Coat of arms of Yukon
|The Arms of Yukon|
Badge of the Commissioner
|Crest||Alaskan Malamute standing on a mound of snow|
The coat of arms of Yukon is the heraldic symbol representing the Canadian territory of Yukon. The arms was commissioned by the federal Department of Indian Affairs and Northern Development and designed by well-known heraldry expert Alan Beddoe in the early 1950s. It was officially approved by Queen Elizabeth II in 1956.
The lower part of the shield represents Yukon's mountains, with the gold disks (called "bezants," a medieval gold coin) representing the territory's mineral resources and its birth in the Klondike Gold Rush. The two white wavy lines represents the territory's rivers.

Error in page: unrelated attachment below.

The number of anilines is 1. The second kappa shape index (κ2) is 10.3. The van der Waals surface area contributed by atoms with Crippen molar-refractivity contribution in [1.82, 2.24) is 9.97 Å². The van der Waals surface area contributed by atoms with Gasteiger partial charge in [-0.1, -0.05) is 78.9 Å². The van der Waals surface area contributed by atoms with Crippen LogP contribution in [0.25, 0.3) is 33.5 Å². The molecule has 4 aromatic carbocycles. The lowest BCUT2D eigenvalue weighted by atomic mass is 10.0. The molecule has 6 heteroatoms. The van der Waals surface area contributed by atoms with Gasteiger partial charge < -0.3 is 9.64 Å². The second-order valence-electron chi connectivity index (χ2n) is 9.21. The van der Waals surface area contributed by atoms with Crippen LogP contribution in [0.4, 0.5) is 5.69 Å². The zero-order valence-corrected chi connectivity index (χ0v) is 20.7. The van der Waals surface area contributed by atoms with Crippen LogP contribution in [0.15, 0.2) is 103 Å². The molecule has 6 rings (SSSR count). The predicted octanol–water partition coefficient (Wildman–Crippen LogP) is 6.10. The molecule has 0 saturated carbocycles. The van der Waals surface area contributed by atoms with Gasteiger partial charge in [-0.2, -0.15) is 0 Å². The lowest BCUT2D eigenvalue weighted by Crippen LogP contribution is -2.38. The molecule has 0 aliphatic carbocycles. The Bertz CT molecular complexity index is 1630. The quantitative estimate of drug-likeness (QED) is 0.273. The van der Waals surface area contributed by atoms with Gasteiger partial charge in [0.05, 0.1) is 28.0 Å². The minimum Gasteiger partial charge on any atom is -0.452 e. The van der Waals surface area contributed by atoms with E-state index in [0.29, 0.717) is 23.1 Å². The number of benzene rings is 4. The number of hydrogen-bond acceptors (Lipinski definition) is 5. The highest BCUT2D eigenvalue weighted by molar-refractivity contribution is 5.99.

In chief, the red cross represents England, the disk surmounting it is in a pattern called "vair," a type of heraldic fur (literally squirrel fur), and representing the territory's wealth of fur-bearing animals.
The crest is an Alaskan Malamute dog standing on a mound of snow.
Shield: Azure, on a pallet wavy Argent, a like pallet of the field, issuant from base two piles reversed Gules, fimbriated also Argent, each charged with two bezants in pale, on a chief Argent a cross Gules, surmounted of a roundel vair.
Crest: On a wreath Or and Gules, standing on a mound of snow Proper, an Alaskan Malamute statant Proper.
- "Symbols of Canada" (PDF). Canadian Heritage. 2008. p. 42. Retrieved 20 November 2008.
- Arms of Yukon in the online Public Register of Arms, Flags and Badges
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